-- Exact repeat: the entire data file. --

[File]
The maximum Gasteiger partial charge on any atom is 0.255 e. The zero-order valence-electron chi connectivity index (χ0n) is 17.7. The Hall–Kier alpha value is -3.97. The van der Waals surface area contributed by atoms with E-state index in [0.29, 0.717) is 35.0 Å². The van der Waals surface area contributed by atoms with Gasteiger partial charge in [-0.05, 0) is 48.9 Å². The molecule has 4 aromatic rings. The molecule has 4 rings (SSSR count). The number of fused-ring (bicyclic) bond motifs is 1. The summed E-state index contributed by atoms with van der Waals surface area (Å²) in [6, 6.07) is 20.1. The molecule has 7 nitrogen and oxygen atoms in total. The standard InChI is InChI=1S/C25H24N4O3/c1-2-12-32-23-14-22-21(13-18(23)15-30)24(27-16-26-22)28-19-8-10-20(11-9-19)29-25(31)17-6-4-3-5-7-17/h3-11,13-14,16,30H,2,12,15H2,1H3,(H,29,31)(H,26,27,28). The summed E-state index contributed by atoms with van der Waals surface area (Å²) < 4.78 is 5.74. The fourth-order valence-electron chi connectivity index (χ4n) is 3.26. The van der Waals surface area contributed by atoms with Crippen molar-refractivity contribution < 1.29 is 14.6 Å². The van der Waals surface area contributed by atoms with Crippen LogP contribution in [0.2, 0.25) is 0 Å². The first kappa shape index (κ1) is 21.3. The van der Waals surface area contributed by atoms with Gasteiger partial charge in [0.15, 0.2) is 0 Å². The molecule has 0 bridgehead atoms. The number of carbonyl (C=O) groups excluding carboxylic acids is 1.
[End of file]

The maximum Gasteiger partial charge on any atom is 0.255 e. The zero-order valence-electron chi connectivity index (χ0n) is 17.7. The Hall–Kier alpha value is -3.97. The van der Waals surface area contributed by atoms with E-state index in [0.29, 0.717) is 35.0 Å². The van der Waals surface area contributed by atoms with Gasteiger partial charge in [-0.05, 0) is 48.9 Å². The molecule has 4 aromatic rings. The molecule has 4 rings (SSSR count). The number of fused-ring (bicyclic) bond motifs is 1. The summed E-state index contributed by atoms with van der Waals surface area (Å²) in [6, 6.07) is 20.1. The molecule has 7 nitrogen and oxygen atoms in total. The standard InChI is InChI=1S/C25H24N4O3/c1-2-12-32-23-14-22-21(13-18(23)15-30)24(27-16-26-22)28-19-8-10-20(11-9-19)29-25(31)17-6-4-3-5-7-17/h3-11,13-14,16,30H,2,12,15H2,1H3,(H,29,31)(H,26,27,28). The summed E-state index contributed by atoms with van der Waals surface area (Å²) < 4.78 is 5.74. The fourth-order valence-electron chi connectivity index (χ4n) is 3.26. The van der Waals surface area contributed by atoms with Crippen molar-refractivity contribution < 1.29 is 14.6 Å². The van der Waals surface area contributed by atoms with Crippen LogP contribution in [0.2, 0.25) is 0 Å². The first kappa shape index (κ1) is 21.3. The van der Waals surface area contributed by atoms with Gasteiger partial charge in [0.15, 0.2) is 0 Å². The molecule has 0 bridgehead atoms. The number of carbonyl (C=O) groups excluding carboxylic acids is 1.